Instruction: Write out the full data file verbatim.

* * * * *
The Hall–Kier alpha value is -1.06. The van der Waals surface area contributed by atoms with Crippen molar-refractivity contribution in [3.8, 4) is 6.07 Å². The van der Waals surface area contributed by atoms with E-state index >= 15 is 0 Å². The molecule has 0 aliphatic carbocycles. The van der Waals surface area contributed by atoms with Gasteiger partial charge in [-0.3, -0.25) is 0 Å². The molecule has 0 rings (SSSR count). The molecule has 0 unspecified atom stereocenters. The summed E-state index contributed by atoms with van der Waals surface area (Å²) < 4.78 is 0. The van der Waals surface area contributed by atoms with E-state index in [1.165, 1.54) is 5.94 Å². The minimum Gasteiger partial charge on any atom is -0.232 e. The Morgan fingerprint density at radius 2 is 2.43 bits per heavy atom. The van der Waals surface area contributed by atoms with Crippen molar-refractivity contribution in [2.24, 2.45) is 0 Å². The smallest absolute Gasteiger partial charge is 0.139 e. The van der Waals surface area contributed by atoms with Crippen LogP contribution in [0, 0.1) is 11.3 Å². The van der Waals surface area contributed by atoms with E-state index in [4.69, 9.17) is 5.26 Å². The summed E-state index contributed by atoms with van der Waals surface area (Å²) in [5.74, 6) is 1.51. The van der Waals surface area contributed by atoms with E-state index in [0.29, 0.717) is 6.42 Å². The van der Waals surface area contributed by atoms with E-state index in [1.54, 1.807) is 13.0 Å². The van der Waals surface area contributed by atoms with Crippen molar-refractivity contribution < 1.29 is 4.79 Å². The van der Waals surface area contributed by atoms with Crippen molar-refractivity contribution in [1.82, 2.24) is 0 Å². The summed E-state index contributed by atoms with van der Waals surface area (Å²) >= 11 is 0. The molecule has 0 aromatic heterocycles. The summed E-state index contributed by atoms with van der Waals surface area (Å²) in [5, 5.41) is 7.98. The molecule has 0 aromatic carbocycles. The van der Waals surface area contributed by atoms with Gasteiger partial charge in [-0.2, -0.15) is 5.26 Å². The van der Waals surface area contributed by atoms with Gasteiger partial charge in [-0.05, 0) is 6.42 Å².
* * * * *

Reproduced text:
The Hall–Kier alpha value is -1.06. The van der Waals surface area contributed by atoms with Crippen molar-refractivity contribution in [3.8, 4) is 6.07 Å². The van der Waals surface area contributed by atoms with E-state index >= 15 is 0 Å². The molecule has 0 aliphatic carbocycles. The van der Waals surface area contributed by atoms with Gasteiger partial charge in [-0.3, -0.25) is 0 Å². The molecule has 0 rings (SSSR count). The molecule has 0 unspecified atom stereocenters. The summed E-state index contributed by atoms with van der Waals surface area (Å²) < 4.78 is 0. The van der Waals surface area contributed by atoms with E-state index in [1.165, 1.54) is 5.94 Å². The minimum Gasteiger partial charge on any atom is -0.232 e. The Morgan fingerprint density at radius 2 is 2.43 bits per heavy atom. The van der Waals surface area contributed by atoms with Crippen molar-refractivity contribution in [2.24, 2.45) is 0 Å². The smallest absolute Gasteiger partial charge is 0.139 e. The van der Waals surface area contributed by atoms with Crippen LogP contribution in [0, 0.1) is 11.3 Å². The van der Waals surface area contributed by atoms with E-state index in [4.69, 9.17) is 5.26 Å². The summed E-state index contributed by atoms with van der Waals surface area (Å²) in [5.74, 6) is 1.51. The van der Waals surface area contributed by atoms with E-state index in [0.29, 0.717) is 6.42 Å². The van der Waals surface area contributed by atoms with E-state index in [1.54, 1.807) is 13.0 Å². The van der Waals surface area contributed by atoms with Crippen molar-refractivity contribution < 1.29 is 4.79 Å². The van der Waals surface area contributed by atoms with Crippen molar-refractivity contribution in [1.82, 2.24) is 0 Å². The summed E-state index contributed by atoms with van der Waals surface area (Å²) >= 11 is 0. The molecule has 0 aromatic heterocycles. The summed E-state index contributed by atoms with van der Waals surface area (Å²) in [5, 5.41) is 7.98. The molecule has 0 aromatic carbocycles. The van der Waals surface area contributed by atoms with Gasteiger partial charge in [-0.2, -0.15) is 5.26 Å². The van der Waals surface area contributed by atoms with Gasteiger partial charge in [-0.05, 0) is 6.42 Å².